egg yolk broke thereby spoiling the photo. You just can’t get the ingredients these days

When the potatoes are done (cooked through but not brown or burnt) take them out of the pan with the draining spoon and stir into the bowl with the eggs.


tortilla starts taking shape

If you have a second bath of potatoes to fry, do so now. If not, or while they are cooking, chop the onion into smallish pieces. Then, you can either fry it in a little bit of oil until it’s soft, or you can add it to the last batch of potatoes you’re cooking.


any tips to avoid crying while chopping onion much appreciated!

Once all the potatoes and onion are cooked, place everything in the bowl with the eggs and mix thoroughly to form a heterogeneous mix. You can then decide whether the mixture needs any more eggs or not – as long as it’s soft and there’s enough egg to bind it together, the rest is up to you.


I know you’ll be tempted to just eat it like this. Be patient 😉


Once you’re happy with the texture of your omelette mix, pour away most of the oil in the frying pan, leaving just a bit to cover the bottom and prevent the omelette from sticking. Once it’s *really* hot (which can be checked by pouring a tiny bit of the mixture into the pan and wait until it sizzles), pour the whole tortilla mix into the frying pan, distributing it with a wooden spoon to make sure it’s even.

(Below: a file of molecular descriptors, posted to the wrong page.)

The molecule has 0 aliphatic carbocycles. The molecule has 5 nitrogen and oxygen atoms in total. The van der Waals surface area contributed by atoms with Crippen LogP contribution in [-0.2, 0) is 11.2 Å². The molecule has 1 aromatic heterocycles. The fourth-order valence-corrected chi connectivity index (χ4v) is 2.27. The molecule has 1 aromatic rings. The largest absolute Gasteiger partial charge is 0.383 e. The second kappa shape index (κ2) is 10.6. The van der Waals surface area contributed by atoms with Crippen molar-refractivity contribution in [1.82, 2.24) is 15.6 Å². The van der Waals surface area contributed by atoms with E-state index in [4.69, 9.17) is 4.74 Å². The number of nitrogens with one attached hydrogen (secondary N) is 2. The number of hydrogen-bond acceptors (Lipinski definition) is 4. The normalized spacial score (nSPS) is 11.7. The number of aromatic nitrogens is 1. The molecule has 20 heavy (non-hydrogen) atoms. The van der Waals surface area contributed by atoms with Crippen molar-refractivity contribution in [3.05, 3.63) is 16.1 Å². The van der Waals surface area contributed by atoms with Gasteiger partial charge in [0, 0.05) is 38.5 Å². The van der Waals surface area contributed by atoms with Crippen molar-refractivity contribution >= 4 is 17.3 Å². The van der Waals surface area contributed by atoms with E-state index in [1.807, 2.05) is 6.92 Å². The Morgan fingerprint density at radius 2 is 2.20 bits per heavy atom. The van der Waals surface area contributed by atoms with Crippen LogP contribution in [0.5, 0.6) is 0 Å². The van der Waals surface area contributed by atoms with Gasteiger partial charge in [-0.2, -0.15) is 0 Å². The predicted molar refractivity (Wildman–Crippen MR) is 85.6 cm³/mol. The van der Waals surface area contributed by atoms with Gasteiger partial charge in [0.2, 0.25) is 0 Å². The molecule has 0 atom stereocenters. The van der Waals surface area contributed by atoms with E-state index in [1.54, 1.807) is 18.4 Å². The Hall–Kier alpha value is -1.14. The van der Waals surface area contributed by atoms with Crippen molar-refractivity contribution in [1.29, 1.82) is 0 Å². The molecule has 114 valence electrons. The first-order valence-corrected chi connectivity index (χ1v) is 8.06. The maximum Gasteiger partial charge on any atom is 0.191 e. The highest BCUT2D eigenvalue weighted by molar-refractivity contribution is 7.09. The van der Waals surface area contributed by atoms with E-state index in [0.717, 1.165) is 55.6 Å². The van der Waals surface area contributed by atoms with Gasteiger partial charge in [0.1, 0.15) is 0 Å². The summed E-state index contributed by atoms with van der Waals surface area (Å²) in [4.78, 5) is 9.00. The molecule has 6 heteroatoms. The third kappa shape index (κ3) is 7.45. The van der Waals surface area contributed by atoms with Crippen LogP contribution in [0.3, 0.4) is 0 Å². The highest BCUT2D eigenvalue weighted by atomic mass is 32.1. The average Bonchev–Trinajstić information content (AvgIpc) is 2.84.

only a little oil needed this time

*drum roll*

*drum roll*

One way to find out whether this first side is cooked is by grabbing the handle of the pan and trying to make the tortilla slide around inside the pan; if it slides easily that means it is cooked. Then comes the most daunting part of the tortilla-making process: the turning of the omelette! It really isn’t difficult: all it needs is determination and a fairly strong wrist. For turning the omelette, place the plate face-down over the pan, lift the pan by the handle and, holding the plate tightly against the pan, turn it upside down quickly, being extra careful not to let the plate slide out of place. Lift the pan, keeping the plate straight, and slide the omelette back into the pan to cook the other side. It’s a good idea to do this over the bowl, to capture any spillage that may occur!

Once the other side is done (repeat the sliding around operation same as with the other side), you can check for consistency by pricking the tortilla with a fork. There isn’t a “correct” texture: as long as it’s cooked inside, it’s up to the cook’s taste how runny or well-done it can be served. I would recommend turning the omelette several times as opposed to just once or twice, as this helps cook the omelette inside without browning it on the outside. A golden hue is ideally what we’re looking for.

Once the tortilla is cooked to your taste, simply turn it back on to a plate and serve. You may want to wait until it’s cooled a bit!


Yes, that is a *tortilla container*. Thanks mum! 🙂

One of the many good things about tortilla is you can eat it hot or cold, by yourself or sharing with friends, at any time of day or night. Especially delicious when coming back from a night out, and perfect picnic food. All in all, one of my favourite dishes ever.

For a vegan version of my world-famous tortilla, please visit the lovely Goldtop‘s blog, where you’ll find a vegan tortilla recipe I wrote a looong time ago

I hope you enjoy your tortillas. Please feel free to add any comments, questions or feedback!

Pez x